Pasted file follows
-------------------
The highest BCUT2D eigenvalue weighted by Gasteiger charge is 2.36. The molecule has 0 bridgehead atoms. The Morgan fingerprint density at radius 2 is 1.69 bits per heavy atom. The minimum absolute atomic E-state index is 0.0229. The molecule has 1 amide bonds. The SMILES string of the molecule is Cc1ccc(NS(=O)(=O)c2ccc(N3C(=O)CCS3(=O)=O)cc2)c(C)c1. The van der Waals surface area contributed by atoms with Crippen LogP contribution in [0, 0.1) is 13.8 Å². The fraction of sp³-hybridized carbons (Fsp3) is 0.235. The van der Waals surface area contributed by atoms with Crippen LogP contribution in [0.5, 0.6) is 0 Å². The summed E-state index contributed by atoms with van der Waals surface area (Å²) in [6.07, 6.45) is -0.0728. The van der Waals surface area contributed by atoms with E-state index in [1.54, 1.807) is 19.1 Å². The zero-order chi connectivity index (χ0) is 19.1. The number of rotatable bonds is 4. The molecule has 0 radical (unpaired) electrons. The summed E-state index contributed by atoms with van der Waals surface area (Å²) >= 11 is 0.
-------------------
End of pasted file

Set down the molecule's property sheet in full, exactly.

The highest BCUT2D eigenvalue weighted by Gasteiger charge is 2.36. The molecule has 0 bridgehead atoms. The Morgan fingerprint density at radius 2 is 1.69 bits per heavy atom. The minimum absolute atomic E-state index is 0.0229. The molecule has 1 amide bonds. The SMILES string of the molecule is Cc1ccc(NS(=O)(=O)c2ccc(N3C(=O)CCS3(=O)=O)cc2)c(C)c1. The van der Waals surface area contributed by atoms with Crippen LogP contribution in [0, 0.1) is 13.8 Å². The fraction of sp³-hybridized carbons (Fsp3) is 0.235. The van der Waals surface area contributed by atoms with Crippen LogP contribution in [0.5, 0.6) is 0 Å². The summed E-state index contributed by atoms with van der Waals surface area (Å²) in [6.07, 6.45) is -0.0728. The van der Waals surface area contributed by atoms with E-state index in [1.54, 1.807) is 19.1 Å². The zero-order chi connectivity index (χ0) is 19.1. The number of rotatable bonds is 4. The molecule has 0 radical (unpaired) electrons. The summed E-state index contributed by atoms with van der Waals surface area (Å²) >= 11 is 0.